Mayor Hatley and city officials gather to thank those responsible for Ingram Dunes Natural Area
Mayor Hatley thanked the many individuals and organizations that were part of the city’s purchase of land this June that enabled the city and the public to keep the Ingram Dunes area public and allowing future generations to enjoy its unique beauty.
“Good afternoon, and welcome to the Ingram Dunes Natural Area.
“We are here today because on June 4, 2019, the city of North Myrtle Beach purchased from Hillside Development, LLC, 7.24 acres of the 9.35-acre site popularly known as Ingram Dunes.
“The purchase price was $2.5 million, based on an appraisal ordered by the landowner.
“Everyone, from the largest donor to the smallest, is responsible for our being here today. However, there are those without whose involvement we would not be here today.
We owe the South Carolina Conservation Bank and its board of directors a large debt of gratitude. The board worked with the city as we went through extended negotiations for this unique piece of land. We thank the board for staying the course, and we thank them for the conservation bank’s $500,000 investment in Ingram Dunes.
“I would like to thank our city council members for committing the city to its $500,000 contribution. While many people in our community loved the idea of preserving Ingram Dunes, I can tell you that not so many of our taxpayers loved the idea of committing significant taxpayer funds to this project. However, council understood the value of this land to the community and stayed the course.
“Even with those two major contributions, we were still $1.5 million short of the funds needed to buy this land. I know we can all agree that when the family of Charles Ingram stepped forward to announce that it would contributed $1.4 million to the purchase of this natural area, this was the turning point in all of our efforts. Without the generosity of the family of Charles Ingram, we would not be celebrating here today.
The city also received 71 donations from the public. The donations ranged from $10 to $16,039. In the interest of time, I will identify those who contributed $5,000 or more to this effort:
Damien Trioulerye – $10,000 personal donation, plus $6,039 collected from his website efforts for a total of $16,039.
The North Myrtle Beach Historic & Preservation Society – $12,190;
Jane Vernon – $10,000; Anne Elliott – $5,000; Rick Elliott – $5,000; Sara Floyd – $5,000; Donna Shealey – $5,000; Vanna White – $5,000; Alison Wilson – $5,000.
“We offer special thanks to the members of the Horry County delegation, from the federal to the local levels.
“Journeys like the one that led us all here today do not just “happen.” Someone rises up and lights the spark, encouraging others to embark on the journey.
“We thank Damien Trioulerye and Jane Vernon for having been early leaders of the effort to preserve Ingram Dunes. They introduced us to the unique natural value of Ingram Dunes.
“There were times in this process when they inspired us and there were times when they tried our patience, but they began this journey and they encouraged us all to persist in this journey, even when the potential for funding was dim. Thank you, Damien and Jane.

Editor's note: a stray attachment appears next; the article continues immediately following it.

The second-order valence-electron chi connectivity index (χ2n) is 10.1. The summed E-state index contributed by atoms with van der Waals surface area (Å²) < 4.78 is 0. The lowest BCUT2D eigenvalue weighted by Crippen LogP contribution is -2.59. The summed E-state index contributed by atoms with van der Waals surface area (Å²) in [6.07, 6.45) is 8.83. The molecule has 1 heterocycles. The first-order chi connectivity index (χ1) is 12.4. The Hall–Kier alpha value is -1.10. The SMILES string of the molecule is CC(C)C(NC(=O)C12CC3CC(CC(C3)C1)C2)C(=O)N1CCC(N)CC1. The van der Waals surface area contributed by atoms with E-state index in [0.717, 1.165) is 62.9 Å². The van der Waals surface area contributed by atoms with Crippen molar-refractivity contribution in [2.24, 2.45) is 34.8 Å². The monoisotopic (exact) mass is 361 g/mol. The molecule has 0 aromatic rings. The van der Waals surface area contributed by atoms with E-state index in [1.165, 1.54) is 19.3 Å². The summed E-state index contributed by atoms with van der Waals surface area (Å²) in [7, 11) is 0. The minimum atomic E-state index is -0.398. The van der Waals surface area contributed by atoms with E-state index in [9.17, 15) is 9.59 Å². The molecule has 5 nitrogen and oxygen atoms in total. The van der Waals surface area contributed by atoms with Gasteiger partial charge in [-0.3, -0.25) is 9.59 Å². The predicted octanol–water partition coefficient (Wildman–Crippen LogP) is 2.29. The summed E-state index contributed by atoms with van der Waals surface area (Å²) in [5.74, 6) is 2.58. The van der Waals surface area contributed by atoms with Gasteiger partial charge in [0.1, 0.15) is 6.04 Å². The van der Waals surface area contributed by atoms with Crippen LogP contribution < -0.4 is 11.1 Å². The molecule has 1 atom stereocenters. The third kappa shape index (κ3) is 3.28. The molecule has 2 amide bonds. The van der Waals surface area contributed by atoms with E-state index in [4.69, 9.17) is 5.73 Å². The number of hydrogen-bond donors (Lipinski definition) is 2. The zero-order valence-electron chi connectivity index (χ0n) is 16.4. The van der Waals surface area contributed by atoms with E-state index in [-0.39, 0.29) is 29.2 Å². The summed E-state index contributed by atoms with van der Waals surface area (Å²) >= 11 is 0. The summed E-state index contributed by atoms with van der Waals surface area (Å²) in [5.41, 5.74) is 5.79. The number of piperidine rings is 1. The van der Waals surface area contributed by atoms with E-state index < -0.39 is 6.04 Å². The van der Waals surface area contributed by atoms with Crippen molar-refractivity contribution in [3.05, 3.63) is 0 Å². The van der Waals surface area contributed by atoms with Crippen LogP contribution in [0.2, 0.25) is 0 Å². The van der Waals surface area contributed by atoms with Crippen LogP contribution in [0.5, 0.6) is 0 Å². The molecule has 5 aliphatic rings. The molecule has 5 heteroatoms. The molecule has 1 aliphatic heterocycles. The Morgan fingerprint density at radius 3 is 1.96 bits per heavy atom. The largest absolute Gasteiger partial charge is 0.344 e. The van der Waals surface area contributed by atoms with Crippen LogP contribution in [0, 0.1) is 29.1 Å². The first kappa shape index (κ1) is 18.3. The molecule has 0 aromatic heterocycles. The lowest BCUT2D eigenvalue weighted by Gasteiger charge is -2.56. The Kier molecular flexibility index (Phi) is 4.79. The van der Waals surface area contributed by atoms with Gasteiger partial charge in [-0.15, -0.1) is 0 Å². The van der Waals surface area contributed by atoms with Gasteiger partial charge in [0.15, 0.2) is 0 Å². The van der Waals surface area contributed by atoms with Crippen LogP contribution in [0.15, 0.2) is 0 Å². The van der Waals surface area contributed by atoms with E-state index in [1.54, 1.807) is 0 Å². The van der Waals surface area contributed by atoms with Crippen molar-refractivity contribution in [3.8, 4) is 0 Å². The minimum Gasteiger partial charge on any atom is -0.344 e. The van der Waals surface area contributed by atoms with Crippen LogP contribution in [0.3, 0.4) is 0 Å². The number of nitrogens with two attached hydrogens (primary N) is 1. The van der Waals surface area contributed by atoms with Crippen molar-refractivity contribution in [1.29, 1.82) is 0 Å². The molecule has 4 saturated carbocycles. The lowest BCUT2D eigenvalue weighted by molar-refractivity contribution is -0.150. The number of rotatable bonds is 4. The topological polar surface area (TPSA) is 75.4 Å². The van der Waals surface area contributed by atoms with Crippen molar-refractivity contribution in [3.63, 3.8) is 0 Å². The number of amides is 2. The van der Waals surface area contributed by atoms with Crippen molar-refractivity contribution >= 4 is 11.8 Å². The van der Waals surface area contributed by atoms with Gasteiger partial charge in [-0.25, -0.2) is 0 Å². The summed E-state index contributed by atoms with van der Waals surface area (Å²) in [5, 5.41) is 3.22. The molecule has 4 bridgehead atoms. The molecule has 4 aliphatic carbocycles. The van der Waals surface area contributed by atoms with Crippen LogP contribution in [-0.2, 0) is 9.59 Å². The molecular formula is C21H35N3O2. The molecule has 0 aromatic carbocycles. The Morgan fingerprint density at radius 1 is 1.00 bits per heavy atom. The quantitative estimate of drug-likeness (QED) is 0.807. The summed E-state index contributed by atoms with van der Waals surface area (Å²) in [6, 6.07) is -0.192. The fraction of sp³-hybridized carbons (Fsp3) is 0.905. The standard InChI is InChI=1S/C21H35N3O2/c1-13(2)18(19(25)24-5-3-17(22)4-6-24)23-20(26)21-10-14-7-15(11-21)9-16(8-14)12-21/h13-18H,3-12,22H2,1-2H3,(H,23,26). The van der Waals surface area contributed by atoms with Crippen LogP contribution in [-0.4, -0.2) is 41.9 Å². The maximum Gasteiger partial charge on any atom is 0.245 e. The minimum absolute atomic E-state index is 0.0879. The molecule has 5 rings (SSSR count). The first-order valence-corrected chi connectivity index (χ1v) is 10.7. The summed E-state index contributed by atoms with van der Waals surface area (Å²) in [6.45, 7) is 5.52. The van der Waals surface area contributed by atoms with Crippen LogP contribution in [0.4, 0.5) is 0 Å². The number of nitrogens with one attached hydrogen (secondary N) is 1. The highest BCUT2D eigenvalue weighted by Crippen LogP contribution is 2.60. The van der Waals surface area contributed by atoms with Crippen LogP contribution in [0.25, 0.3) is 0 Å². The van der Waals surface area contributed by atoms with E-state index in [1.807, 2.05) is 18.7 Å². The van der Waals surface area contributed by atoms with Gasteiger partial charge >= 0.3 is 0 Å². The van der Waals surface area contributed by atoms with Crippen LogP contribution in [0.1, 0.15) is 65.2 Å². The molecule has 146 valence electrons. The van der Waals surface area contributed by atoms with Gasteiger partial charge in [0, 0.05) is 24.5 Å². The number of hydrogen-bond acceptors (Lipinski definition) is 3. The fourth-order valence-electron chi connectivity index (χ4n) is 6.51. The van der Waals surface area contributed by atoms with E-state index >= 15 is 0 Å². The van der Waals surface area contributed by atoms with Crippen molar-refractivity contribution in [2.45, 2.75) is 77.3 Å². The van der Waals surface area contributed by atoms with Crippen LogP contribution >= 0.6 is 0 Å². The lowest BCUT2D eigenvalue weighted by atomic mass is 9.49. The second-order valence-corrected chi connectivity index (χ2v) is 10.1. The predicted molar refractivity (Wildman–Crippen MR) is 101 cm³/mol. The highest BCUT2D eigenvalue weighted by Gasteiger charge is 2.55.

What is the future for Ingram Dunes? It is now city property and managed by our Parks & Recreation Department. While our parks division employees will maintain this property, we will not add much to what is already here. That is why we now refer to it as the Ingram Dunes Natural Area. The name honors the family whose generous donation made this day possible, and it emphasizes that the city will preserve this land as a natural area for the enjoyment of all.
“Members of the Charles Ingram family are here today but they prefer not to speak. They are comfortable in letting Ingram Dunes speak for itself.”
Damian Triouleyre was happy that the day had come for everyone to enjoy the dunes and remembered how everything leading to Thursday’s celebration had come about. “It was October 28, 2016, and there was a knock on my door. A neighbor pointed out a city sign that advertised a rezoning hearing, a request made by a developer to change the city zoning from R-1 (single family) to another denser development. The plan was to build up to 38 houses on the property. We began mobilizing neighbors to attend the planning and zoning meeting to speak against the change and development of the site,” Triouleyre said.
That was the beginning of a multi-year effort to save the dunes from development. “We attended city council meetings, set up a web site about the dunes, made a video and were able to talk with city leaders and council at a workshop about disallowing development on that property. Eventually the rezoning request was denied due to public input and support for the Ingram Dunes,” Triouleyre said.
The SC Environment Law Project also teamed up with the local effort to preserve the property. Executive Director Amy Armstrong and Lorraine Chow attended Thursday and Chow spoke of their assistance. “We assisted in the legal process that challenged DHEC permits for the property. We worked for one and a half years to represent the local effort. It really was a true community effort,” Chow said.
Triouleyre echoed the community support that saved the dunes. “It was a community effort started by citizens, acknowledged by our mayor and council and borne out of love for those dunes and property and will be enjoyed by people for generations to come. For years people have walked there, played there and felt the magic of that place,” Triouleyre concluded.